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Open Access Gene family update

The human crystallin gene families

Graeme Wistow

Author Affiliations

Section on Molecular Structure and Functional Genomics, National Eye Institute, Bg 6, Rm 106, National Institutes of Health, Bethesda, MD, 20892-0608, USA

Human Genomics 2012, 6:26  doi:10.1186/1479-7364-6-26


The electronic version of this article is the complete one and can be found online at: http://www.humgenomics.com/content/6/1/26


Received:12 September 2012
Accepted:25 October 2012
Published:1 December 2012

© 2012 Wistow; licensee BioMed Central Ltd.

This is an Open Access article distributed under the terms of the Creative Commons Attribution License (http://creativecommons.org/licenses/by/2.0), which permits unrestricted use, distribution, and reproduction in any medium, provided the original work is properly cited.

Abstract

Crystallins are the abundant, long-lived proteins of the eye lens. The major human crystallins belong to two different superfamilies: the small heat-shock proteins (α-crystallins) and the βγ-crystallins. During evolution, other proteins have sometimes been recruited as crystallins to modify the properties of the lens. In the developing human lens, the enzyme betaine-homocysteine methyltransferase serves such a role. Evolutionary modification has also resulted in loss of expression of some human crystallin genes or of specific splice forms. Crystallin organization is essential for lens transparency and mutations; even minor changes to surface residues can cause cataract and loss of vision.

Keywords:
Crystallins; Lens; Cataract; Evolution; Pseudogene; Heat-shock; Enzymes

Background

Crystallin is a functional term that originated as a description of the highly abundant soluble proteins of the ‘crystalline’ (clear) vertebrate eye lens [1,2]. Crystallins fill the hugely elongated, terminally differentiated fiber cells of the lens and must survive without turnover throughout life while maintaining transparency and the molecular organization required for the refractive properties of the lens. As such, the complement of crystallins in the lens has been peculiarly sensitive to evolutionary pressures and has shown remarkable adaptation in different vertebrate lineages [1]. As a result, some crystallins have very restricted distributions among species. However, there is a core set of three originally identified classes, the α-, β- and γ-crystallins, that must have arisen in early aquatic ancestors, are widespread among vertebrates, and account for most of the protein content of the human lens. These three classes were defined mainly by the sizes of oligomers they form, from very large α-crystallin multimers (on the order of 500 kDa), through dimer- to octamer-sized β-crystallins (approximately 45 to 180 kDa) to γ-crystallin monomers (20 kDa) [3]. Once sequence data were obtained, it became clear that the multimeric β- and monomeric γ-crystallins are in fact part of the same βγ-crystallin superfamily. Although crystallins were originally identified in the lens, they also have roles in other tissues and have superfamily relationships with other proteins. Indeed, throughout evolution, crystallins seem to have been recruited from existing proteins whose structure and other properties happened to suit them for the new role in lens [4].

By analogy to the lens, “crystallin” has also been used to describe abundant soluble proteins in the cornea, another transparent tissue [5-7]. However this review will focus only the human genes for proteins that are highly abundant in the lens and have crystallin as part of a HUGO Gene Nomenclature Committee (HGNC) designation or a widely used name.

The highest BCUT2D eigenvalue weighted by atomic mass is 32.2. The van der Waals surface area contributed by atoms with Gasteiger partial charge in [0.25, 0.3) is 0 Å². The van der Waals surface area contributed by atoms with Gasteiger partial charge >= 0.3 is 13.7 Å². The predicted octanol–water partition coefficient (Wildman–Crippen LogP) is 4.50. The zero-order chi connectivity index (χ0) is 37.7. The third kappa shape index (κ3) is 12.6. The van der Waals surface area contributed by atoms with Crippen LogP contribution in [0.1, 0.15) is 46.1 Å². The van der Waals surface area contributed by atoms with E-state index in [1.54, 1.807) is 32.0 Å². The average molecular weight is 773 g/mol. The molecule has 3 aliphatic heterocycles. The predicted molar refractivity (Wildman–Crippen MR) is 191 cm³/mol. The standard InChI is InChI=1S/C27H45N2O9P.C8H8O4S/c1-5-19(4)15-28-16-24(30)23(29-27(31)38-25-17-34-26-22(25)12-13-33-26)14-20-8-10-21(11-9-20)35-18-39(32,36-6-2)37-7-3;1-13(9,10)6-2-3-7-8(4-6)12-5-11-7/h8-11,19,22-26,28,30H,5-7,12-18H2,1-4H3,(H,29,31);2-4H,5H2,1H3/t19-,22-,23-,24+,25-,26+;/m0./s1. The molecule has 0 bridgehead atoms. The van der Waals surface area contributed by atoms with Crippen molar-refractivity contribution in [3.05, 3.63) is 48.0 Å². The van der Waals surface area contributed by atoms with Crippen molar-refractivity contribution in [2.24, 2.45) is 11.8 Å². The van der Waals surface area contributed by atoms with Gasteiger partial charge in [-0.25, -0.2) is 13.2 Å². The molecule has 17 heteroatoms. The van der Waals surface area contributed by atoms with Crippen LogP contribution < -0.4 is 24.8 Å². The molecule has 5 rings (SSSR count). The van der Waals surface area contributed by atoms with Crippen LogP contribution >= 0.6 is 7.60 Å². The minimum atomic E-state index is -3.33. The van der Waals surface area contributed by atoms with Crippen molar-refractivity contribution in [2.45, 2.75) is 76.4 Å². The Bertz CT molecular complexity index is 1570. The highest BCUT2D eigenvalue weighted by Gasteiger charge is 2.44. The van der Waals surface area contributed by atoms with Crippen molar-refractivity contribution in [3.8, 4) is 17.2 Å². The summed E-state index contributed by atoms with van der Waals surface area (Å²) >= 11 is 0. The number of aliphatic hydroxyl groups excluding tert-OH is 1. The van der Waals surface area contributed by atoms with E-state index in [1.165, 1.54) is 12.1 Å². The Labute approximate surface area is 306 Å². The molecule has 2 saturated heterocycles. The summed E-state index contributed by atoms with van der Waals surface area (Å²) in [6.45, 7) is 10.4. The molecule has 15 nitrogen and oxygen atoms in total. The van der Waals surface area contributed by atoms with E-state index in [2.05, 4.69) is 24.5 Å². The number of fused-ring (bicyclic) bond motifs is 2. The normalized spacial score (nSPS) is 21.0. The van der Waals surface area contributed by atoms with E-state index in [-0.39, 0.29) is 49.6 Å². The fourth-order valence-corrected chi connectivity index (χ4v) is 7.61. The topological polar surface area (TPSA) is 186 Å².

A useful resource to search for expressed sequence tag (EST) data for crystallins (and other eye-expressed proteins) is NEIBank (http://neibank.nei.nih.gov webcite) [8] and the accompanying eye-centric genome browser, EyeBrowse (http://eyebrowse.cit.nih.gov/ webcite) which displays expression and disease gene information for eye genes of human and several other species. Details of gene organization and splice patterns described in this review can be conveniently viewed using EyeBrowse or the original UCSC browser (http://genome.ucsc.edu/ webcite).

CRYAA and CRYAB: genes for α-crystallins

In humans (and apparently most terrestrial vertebrates) there are two α-crystallin genes, CRYAA and CRYAB, encoding αA- and αB-crystallins [2,9]. They are located in different chromosomes (21 and 11), but they are closely related in sequence and gene structure and are clearly the result of an ancient gene duplication. Both genes are 3 to 4 kb long with three exons (Figure 1). They have open reading frames (ORFs) of 173 (αA) and 175 codons (αB), corresponding to subunit sizes of approximately 20 kDa, and the two proteins are 54% identical in sequence. Ancestrally, the gene for αA- crystallin had three exons, and this is reflected in many species from fish to birds. However, during the evolution of the mammalian lineage, there was an innovation with the addition of an alternatively spliced exon, giving rise to a larger protein product (αAins) [10]. The ‘insert exon’ is retained in many species, particularly rodents. In primates, this alternative splice form was abandoned, but the remnants of the insert exon remain in human CRYAA as a pseudoexon [11]. While the sequence is no longer spliced into mature mRNA, it is largely intact, raising the interesting possibility that mutation could restore splicing and perhaps lead to a novel cataractogenic defect.

thumbnailFigure 1. Exon/intron structure of mammalian genes for α-, β- and γ-crystallins. Exons are shown as boxes with ORF in thicker boxes. CRYB genes coding for β-crystallins vary in 5-exon structure. The exons encoding the four structural motifs of the β-crystallin and γ-crystallin proteins are indicated by 1, 2, 3, and 4. Some mammals have an alternatively spliced exon in the first intron of CRYAA, but in humans this is a pseudoexon.

Superfamily relationships